A family on vacation (Mahree, Jackey Neyman and Warren) take a wrong turn and find themselves in the clutches of the High Priest of Manon (Tom Neyman), his bizarre assistant Torgo (Reynolds) and the Master's unaging wives. Will they escape, or will the wife and little girl become the latest additions to the Master's harem?


A better question might be whether you'll have the stamina to stick with this movie long enough to find out, because this is without a doubt one of most boring films ever unleashed upon the innocent movie-watcher.

Scenes drag on and on with absolutely nothing happening in them--like the one where a couple of characters stare at a painting for what seems like FOREVER. One would think that in a film with no camera set-up lasting more than 30 seconds that they would have picked up the pace a bit. Even more damning, almost every character in the film is either unpleasant or apparently stupid.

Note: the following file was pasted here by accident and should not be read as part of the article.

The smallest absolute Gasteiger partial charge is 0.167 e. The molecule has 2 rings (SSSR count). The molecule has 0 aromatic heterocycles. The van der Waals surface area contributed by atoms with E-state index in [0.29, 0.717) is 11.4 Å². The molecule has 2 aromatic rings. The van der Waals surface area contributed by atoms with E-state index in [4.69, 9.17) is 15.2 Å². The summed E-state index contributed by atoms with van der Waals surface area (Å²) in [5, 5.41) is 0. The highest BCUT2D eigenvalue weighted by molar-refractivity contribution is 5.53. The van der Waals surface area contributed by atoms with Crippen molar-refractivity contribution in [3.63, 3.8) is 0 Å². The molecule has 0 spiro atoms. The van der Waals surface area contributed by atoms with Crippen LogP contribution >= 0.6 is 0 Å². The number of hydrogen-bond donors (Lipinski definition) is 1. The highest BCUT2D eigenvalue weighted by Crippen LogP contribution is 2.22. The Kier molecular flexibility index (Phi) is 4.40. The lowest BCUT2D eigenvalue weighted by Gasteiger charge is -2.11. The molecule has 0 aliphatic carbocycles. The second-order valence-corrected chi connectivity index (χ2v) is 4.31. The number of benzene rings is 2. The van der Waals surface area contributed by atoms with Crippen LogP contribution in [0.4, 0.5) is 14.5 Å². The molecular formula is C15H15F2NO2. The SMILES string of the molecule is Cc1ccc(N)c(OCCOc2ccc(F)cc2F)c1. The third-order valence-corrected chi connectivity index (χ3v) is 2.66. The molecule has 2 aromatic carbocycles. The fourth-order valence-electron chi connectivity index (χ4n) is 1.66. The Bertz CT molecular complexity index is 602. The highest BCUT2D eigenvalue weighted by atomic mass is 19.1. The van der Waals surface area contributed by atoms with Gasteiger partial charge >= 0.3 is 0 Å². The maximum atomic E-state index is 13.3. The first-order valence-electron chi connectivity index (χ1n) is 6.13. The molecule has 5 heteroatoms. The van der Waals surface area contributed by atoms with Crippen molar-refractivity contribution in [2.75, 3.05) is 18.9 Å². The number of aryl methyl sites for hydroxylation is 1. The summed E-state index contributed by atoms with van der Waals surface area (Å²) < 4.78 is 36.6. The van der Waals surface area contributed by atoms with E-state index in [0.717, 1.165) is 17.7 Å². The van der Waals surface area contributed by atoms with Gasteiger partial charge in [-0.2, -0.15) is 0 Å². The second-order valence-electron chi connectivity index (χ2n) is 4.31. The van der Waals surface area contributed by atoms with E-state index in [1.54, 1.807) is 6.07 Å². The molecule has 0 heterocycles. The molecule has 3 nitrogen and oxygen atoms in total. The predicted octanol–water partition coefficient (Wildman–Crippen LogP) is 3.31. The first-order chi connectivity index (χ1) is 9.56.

And none are more unpleasant than the character who is supposed to be the film's hero, family man Mike. He is such a collossal jerk that, when he and his family get lost on the back roads, he forces himself upon the hospitality of the freakish Torgo... over both the objections of his wife and Torgo; and Torgo gives the best objection of all--the owner of the property will be angry that they're staying there. And to add injury to rudeness, he lets Torgo--who can barely walk--carry his luggage for him. Because even though they're unwelcome guests who are there for just one night, this family must apparently unpack. Finally, Mike turns out to be incompetent as well as obnoxious, as the bad end that his family comes to is absolutely, 100 percent his fault when he fails to lead them to safety or to even shoot The Master at point blank range.